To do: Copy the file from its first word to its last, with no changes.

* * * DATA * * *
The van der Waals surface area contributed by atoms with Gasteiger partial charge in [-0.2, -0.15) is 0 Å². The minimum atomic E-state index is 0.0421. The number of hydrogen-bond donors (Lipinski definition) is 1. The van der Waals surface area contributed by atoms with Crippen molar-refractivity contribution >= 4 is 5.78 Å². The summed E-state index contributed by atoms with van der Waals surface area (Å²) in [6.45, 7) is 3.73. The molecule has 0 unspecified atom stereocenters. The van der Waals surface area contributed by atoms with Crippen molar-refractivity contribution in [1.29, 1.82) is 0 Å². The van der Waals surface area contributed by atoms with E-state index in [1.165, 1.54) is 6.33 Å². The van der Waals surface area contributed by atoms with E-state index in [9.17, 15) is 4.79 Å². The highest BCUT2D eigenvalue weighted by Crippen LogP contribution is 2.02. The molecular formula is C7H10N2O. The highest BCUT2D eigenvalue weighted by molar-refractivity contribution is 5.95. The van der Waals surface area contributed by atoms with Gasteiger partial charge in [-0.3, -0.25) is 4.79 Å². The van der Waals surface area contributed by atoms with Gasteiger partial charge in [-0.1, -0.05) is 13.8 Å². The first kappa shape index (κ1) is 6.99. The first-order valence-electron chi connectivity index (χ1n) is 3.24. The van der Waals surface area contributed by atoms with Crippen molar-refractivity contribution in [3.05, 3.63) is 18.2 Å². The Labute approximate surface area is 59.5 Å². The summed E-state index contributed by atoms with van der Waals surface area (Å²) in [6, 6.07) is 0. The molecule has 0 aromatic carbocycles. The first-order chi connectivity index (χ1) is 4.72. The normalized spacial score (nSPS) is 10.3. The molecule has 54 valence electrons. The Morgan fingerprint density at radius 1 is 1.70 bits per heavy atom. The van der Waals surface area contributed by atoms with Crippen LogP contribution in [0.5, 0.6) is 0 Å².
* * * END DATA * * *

The van der Waals surface area contributed by atoms with Gasteiger partial charge in [-0.2, -0.15) is 0 Å². The minimum atomic E-state index is 0.0421. The number of hydrogen-bond donors (Lipinski definition) is 1. The van der Waals surface area contributed by atoms with Crippen molar-refractivity contribution >= 4 is 5.78 Å². The summed E-state index contributed by atoms with van der Waals surface area (Å²) in [6.45, 7) is 3.73. The molecule has 0 unspecified atom stereocenters. The van der Waals surface area contributed by atoms with Crippen molar-refractivity contribution in [1.29, 1.82) is 0 Å². The van der Waals surface area contributed by atoms with E-state index in [1.165, 1.54) is 6.33 Å². The van der Waals surface area contributed by atoms with E-state index in [9.17, 15) is 4.79 Å². The highest BCUT2D eigenvalue weighted by Crippen LogP contribution is 2.02. The molecular formula is C7H10N2O. The highest BCUT2D eigenvalue weighted by molar-refractivity contribution is 5.95. The van der Waals surface area contributed by atoms with Gasteiger partial charge in [-0.3, -0.25) is 4.79 Å². The van der Waals surface area contributed by atoms with Gasteiger partial charge in [-0.1, -0.05) is 13.8 Å². The first kappa shape index (κ1) is 6.99. The first-order valence-electron chi connectivity index (χ1n) is 3.24. The van der Waals surface area contributed by atoms with Crippen molar-refractivity contribution in [3.05, 3.63) is 18.2 Å². The Labute approximate surface area is 59.5 Å². The summed E-state index contributed by atoms with van der Waals surface area (Å²) in [6, 6.07) is 0. The molecule has 0 aromatic carbocycles. The first-order chi connectivity index (χ1) is 4.72. The normalized spacial score (nSPS) is 10.3. The molecule has 54 valence electrons. The Morgan fingerprint density at radius 1 is 1.70 bits per heavy atom. The van der Waals surface area contributed by atoms with Crippen LogP contribution in [0.5, 0.6) is 0 Å².